Four Border Guard officers were convicted Thursday on charges of aggravated assault and abuse of a helpless person for their involvement in a 2009 incident in which they abused a Palestinian near a Givat Ze'ev checkpoint.
According to the Jerusalem District Court's conviction, the group arrested the man - a mentally disabled Palestinian - and took him into their jeep, where an unleashed dog awaited him. The group then proceeded to beat, curse and pour water on the man.
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The former officers - Assaf Kone, Mevorach Benyamin, Buziar Farhan and Dor Yakobi - demanded to know the man's ID number but then put him in their jeep, where they beat and degraded him, siccing their dog on him and emptying their canteens on his person.
All four were convicted of abuse; while only Yakobi was convicted of aggravated assault, the remaining three were convicted of intimidation.
The presiding judge noted that despite the fact the event itself was brief, and the aggression involved light, the sum of the actions and offences was such that it mandated an abuse conviction.
In the ruling he described their actions as "cruel" and "inhumane," further noting that the officers showed no regard for the Palestinian's wellbeing, citing the unleashing of the dog as an act motivated solely by the desire to instill fear and terror in the detainee.
"The sum total of actions cannot be understood as one single act of assault. (The officers) closed in on him, controlled him and left him without the ability to resist. These acts aimed only to hurt and humiliate, hence the abuse conviction," it was stated.
Filming the hand that bites
The indictment against the four was filed after a video they shot of themselves during the incident reached the hands of the Police Investigations Unit.
With the aid of the video documentation, B'Tselem investigators successfully managed to locate the victim, who, at the time, was incarcerated after being arrested for illegally working in Israel.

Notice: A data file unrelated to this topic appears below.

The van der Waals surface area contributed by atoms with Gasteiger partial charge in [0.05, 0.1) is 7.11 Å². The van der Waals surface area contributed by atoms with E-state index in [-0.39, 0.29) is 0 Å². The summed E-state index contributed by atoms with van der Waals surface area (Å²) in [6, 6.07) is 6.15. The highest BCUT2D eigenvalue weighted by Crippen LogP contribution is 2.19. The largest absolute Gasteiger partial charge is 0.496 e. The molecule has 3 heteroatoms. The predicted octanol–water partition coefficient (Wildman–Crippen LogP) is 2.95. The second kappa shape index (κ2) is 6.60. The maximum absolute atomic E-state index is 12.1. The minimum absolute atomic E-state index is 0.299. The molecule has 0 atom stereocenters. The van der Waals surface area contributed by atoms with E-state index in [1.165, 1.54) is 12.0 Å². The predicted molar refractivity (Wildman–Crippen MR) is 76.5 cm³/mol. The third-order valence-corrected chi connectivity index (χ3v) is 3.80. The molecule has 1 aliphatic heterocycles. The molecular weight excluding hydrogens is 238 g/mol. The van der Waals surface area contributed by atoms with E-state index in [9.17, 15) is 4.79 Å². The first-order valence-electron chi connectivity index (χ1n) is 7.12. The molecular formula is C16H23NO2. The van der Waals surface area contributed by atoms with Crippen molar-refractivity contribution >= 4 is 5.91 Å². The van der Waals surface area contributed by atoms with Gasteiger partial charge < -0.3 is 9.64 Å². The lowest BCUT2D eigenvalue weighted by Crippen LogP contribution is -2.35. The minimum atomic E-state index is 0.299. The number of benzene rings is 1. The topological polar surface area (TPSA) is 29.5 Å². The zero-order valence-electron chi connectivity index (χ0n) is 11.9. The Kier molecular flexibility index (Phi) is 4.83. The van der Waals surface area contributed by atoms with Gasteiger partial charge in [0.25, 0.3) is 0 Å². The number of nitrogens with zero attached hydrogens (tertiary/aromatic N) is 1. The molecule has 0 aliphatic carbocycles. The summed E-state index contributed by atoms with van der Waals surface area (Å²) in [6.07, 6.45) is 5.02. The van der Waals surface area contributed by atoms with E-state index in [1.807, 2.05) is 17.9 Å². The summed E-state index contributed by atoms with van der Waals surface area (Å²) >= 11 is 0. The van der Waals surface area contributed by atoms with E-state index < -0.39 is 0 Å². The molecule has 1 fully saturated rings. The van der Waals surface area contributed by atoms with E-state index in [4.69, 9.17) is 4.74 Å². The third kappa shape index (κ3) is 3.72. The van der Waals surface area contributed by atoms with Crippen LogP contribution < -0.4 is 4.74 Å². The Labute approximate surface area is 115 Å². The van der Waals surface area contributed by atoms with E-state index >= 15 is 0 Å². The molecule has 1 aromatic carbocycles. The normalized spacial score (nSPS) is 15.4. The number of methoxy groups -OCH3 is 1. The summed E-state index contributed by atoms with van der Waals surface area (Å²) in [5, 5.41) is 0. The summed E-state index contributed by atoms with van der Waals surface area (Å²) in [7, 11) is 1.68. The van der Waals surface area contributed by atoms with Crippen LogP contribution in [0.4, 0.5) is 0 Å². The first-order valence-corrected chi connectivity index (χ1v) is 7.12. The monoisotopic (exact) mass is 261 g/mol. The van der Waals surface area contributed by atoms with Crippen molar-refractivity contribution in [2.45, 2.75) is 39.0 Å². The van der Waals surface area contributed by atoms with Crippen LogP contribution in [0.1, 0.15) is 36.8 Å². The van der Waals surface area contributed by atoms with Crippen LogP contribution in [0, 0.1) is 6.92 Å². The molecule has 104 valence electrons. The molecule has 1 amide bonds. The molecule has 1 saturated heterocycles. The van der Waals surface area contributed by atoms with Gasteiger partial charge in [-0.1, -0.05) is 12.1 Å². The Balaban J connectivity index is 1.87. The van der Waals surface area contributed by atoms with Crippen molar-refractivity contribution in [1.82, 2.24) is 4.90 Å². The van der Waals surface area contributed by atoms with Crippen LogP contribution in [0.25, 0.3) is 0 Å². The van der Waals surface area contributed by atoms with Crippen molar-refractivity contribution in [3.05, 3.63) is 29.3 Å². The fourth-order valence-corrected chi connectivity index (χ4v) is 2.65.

Nonetheless, the human rights organization managed to secure a testimony from the victim; during the deposition, B'Tselem lawyers noted that his mental disability was easily discernable.
According to the man's testimony, he was waiting along the road near his house when "Suddenly a jeep came out of nowhere, and two or three (Border Guard) men got off. One of them put me in the vehicle. Inside was a wolf dog."
According to him, when asked, he informed the officers that he was only waiting for family members; they informed him that he was not authorized to be at that location and proceeded to abuse him.
"The hit me on my back and sides, they hit me especially hard on my right arm. I was also hit on my shoulder, specifically my left shoulder. They used clubs and brass knuckles."
At this point in his testimony, the man claims the group introduced the dog into the situation.
"The dog climbed me and put his head on my chest. I felt he could bite me. I was very scared; it was a very big and scary wolf dog. I was shaking, it was very scary," he said, noting that the ranking officer was the only thing preventing them from allowing the dog to bite him.
"I was more afraid of the dog than of the officers," he recalls. "I tried to resist and get out, escape the dog, but a soldier screamed at me – 'Auskut!' (quiet) – pushing me back in the dog's direction. They then kicked my legs with their boots.
'They filmed me, laughing and mocking me'"I was crying all the time, I told them I have no issue with anything and that I have done nothing. I said 'be merciful, I have done nothing' but they didn’t listen to me," instead ordering him to "sit down and shut up."
According to him, they then proceeded to pour water over him, "I remember one emptying his canteen on me. I remember him pouring water on me at least three times. One of them was pushing the other to pour more."
Recalling the moment he became conscious of the fact that he was being filmed by the officers' mobile phones, he said: "They filmed me, laughing and mocking me. They cursed me and my parents, in Arabic and Hebrew."
The Border Guards then took him out of the jeep and let him go - but not before threatening him: "Run, they told me, run and don’t stop until you reach your home, otherwise we'll shoot you.
"The jeep was following me, and I was running ahead of it. I was scared that if I would stop, they would actually shoot me."
Aviel Magnezi contributed to this report
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